By MIKE WAGENHEIM
While the next Israeli government has not been formed yet, opinions on the subject among American Jewry largely have been. The bottom line among the mainstream Jewish community is a willingness to work with an Israeli government in any form, even if there might be misgivings.
Ties That Bind
“The fact that so many people voted shows that Israelis are saying they believe in the system and want to be a part of it,” William Daroff, CEO of the Conference of Presidents of Major American Jewish Organizations, told JNS as opposition leader Benjamin Netanyahu looked set to return to power.
“I’ll go to Prime Minister Netanyahu and we will work with him. The American government will work with him. But I think it’s early in the process and we’ll see how this plays out,” he said.
Daroff and other Jewish leaders said the topic of the election came up in discussion last week when Israeli President Isaac Herzog visited Washington. The message from Herzog was for everyone to take a deep breath, wait for the outcome, and understand the ties between Israel and the diaspora will survive any philosophical differences with the government in Jerusalem.
“President Herzog was right on the mark, telling us, President Biden and others that we must have respect for each country’s democracies. And, so, I think it’s important for us to realize that Israel has a political process. There’s a way that this plays out. And when a coalition comes together, we will engage,” said Daroff. “At that time, I think it’s very important than the concerns of the diaspora are in the mix, that we are seen as we are as a vibrant part of what makes Israel the amazing country that it is.”
That approach was seconded by Adam Odesser, director of the Dr. Stuart Lessans Israel Action Center at the Jewish Community Relations Council of Greater Washington, who told JNS that the high turnout among the electorate on Tuesday “shows how Israel is a thriving democracy. The turnout was one of the highest percentages in the past 20 years. And I think we should wait to see what the results show. But no matter who comes up on top, I think we will continue to work with whoever is there, and our connection will continue to be strong.”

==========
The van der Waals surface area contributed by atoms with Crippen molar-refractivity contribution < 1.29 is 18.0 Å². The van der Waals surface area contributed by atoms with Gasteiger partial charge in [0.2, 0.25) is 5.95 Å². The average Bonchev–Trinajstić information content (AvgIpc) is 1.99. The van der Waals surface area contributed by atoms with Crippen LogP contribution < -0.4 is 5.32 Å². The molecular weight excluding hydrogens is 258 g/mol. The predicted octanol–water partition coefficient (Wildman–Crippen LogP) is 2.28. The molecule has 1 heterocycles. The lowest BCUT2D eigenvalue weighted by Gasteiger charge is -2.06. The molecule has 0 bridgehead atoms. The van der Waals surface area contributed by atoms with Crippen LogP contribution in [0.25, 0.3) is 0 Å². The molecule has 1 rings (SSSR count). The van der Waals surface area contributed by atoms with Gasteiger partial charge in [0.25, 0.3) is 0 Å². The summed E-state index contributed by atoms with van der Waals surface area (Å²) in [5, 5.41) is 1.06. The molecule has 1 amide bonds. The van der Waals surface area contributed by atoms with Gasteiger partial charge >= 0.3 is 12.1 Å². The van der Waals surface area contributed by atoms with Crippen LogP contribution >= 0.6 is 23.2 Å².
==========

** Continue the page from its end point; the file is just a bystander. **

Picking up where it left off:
Herbert Block, executive director of the American Zionist Movement, has extra skin in the game this time. His son Joseph voted for the first time as an Israeli on Tuesday, Nov. 1. Block’s AZM held a watch party in Washington, where a crowd of American Jews gathered to take in the exit polls and early election returns.
“All of us want a stable government in Israel. It’s a thriving democracy and it’s something you celebrate,” Herbert Block told JNS. “American Jews always have an eye to Zion and we watch what’s going on in Israel very carefully. Many others in America care about [the election], not just because we have family in Israel, but because of the close ties between American Jews and the State of Israel.”
Far Right Players
The Reform movement in America seemed particularly alarmed at the prospect of the inclusion of far-right figures such as the Religious Zionist Party’s Itamar Ben-Gvir and Bezalel Smotrich in a government, with Union of Reform Judaism head Rabbi Rick Jacobs speaking out publicly against the possibility.
Andrew Keene, an AZM board member representing the Association of Reform Zionists of America (ARZA), told JNS that “any democracy should have the full range of expression and ideology represented in government. We’re hoping that as we’ve seen in the last several months in the current government that there is room for voices on the far right as well as on the left to be in dialogue and to make real progress.”
Keene said he hoped that the extreme ends of the political spectrum in the next Knesset can “be in conversation and be mindful of the pluralist nature of Jewish life in Israel, and the relationship that Israel has with Jews, not just in Israel but around the world.”